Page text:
Don’t just make the minimum monthly payment on your cards. If you do this, it will take far too long to pay off your credit card debt. Below is an actual example from one of the banks in Australia. If the minimum repayment was made it would take a whopping 68 years to repay the debt! I don’t even think I have that long left to live!!


The best move is to repay debt in full each month and try to curb spending. If you can’t then a good move is to always pay more than the monthly minimum. See the above picture again for the motivation to repay that debt ASAP!

5. Buy a Home That You Can Afford

It’s tempting when looking for a new home or investment property to stretch your budget – especially in the current property market. But buying a property that’s out of your budget, even by a bit, can really hurt. Those monthly mortgage payments can quickly become a burden.

Instead, buy a property that you can comfortably afford, even if it’s not your dream home. It’s advisable that your total monthly housing expenses, including your estimated new mortgage payment, be no more than 30% of your gross monthly income. If you need help financing a mortgage, refinancing or getting pre-approval let us know, we can help find the loan that’s right for you with monthly repayments you can afford.

6. Track Your Spending

You might be surprised by how much you spend each month on lunches or morning coffee. I mean for the average office worker that could be 1 coffee per day at $3.50, which adds up to $17.50 over a working week and $840 per year! By creating a spending book or using one of the many apps available to track those expenses, it might help you make lifestyle changes that can add up to big savings each year.

Once you’ve got a handle on how you spend your money, say over a month, then you’ll know how to cut down and what to cut down. If you’re spending too much on those morning coffees, for instance, you might decide to limit your takeaways to twice per week and use the office Nespresso machine!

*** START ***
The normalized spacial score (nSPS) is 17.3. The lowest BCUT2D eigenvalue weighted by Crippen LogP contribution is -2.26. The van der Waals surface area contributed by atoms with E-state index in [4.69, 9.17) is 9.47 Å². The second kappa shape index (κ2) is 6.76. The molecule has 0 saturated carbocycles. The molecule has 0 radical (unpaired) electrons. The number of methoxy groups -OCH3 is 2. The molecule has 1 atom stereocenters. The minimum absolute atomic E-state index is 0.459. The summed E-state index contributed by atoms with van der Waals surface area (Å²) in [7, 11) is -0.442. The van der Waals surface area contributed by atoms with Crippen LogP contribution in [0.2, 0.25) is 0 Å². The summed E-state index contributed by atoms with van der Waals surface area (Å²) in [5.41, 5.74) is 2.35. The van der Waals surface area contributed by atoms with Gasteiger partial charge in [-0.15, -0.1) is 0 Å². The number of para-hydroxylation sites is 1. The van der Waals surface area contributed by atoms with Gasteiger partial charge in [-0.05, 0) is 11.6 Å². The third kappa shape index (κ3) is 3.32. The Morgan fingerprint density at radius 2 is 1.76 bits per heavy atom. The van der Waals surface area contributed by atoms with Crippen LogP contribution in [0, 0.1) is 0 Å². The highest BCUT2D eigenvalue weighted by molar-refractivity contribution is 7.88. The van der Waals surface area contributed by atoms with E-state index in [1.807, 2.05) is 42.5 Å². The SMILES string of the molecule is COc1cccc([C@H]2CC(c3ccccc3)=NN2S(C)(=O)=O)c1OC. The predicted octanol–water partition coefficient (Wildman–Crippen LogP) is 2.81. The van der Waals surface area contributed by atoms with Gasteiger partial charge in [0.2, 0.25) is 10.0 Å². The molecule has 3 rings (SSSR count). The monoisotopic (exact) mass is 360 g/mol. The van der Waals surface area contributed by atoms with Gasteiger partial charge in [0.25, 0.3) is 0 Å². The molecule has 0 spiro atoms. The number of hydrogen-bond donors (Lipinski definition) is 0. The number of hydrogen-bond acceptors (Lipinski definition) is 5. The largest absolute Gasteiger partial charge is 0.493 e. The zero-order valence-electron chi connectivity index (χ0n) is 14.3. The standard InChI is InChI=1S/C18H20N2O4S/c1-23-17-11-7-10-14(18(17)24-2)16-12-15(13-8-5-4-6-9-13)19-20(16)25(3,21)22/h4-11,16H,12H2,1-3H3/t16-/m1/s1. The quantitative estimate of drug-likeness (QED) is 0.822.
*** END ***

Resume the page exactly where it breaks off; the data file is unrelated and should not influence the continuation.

7. Create a Household Budget

You might shudder at the thought of drafting a budget for your household. But you can’t get control of your finances if you first don’t know exactly how much money is coming in and going out of your home each month. Fortunately, creating a budget isn’t difficult. It’s a similar process to the previous step, really.

First, write down the income you receive each month. Then write down those monthly expenses that never change, everything from your mortgage repayment/rent to your car repayment, health insurance, car insurance, gym memberships etc. Then write down those payments you make each month that fluctuate a bit. This would include your utility bills, credit card bills, and transportation costs to and from work. Estimate these. Finally, include estimated amounts for monthly groceries, entertainment, and eating out.

Once you have these figures, you can determine how much money you should have left at the end of the month. Armed with this information, you can figure how much money you can save, invest for retirement, or put away for a child’s education.

We can help you in planning for all of these things, it’s what we do, so if you need help in any of the areas covered or want to explore boosting superannuation or refinancing please let us know!

Please note this information is general advice only. Please seek advice before acting on any information in this article. 

Sacha Loutkovsky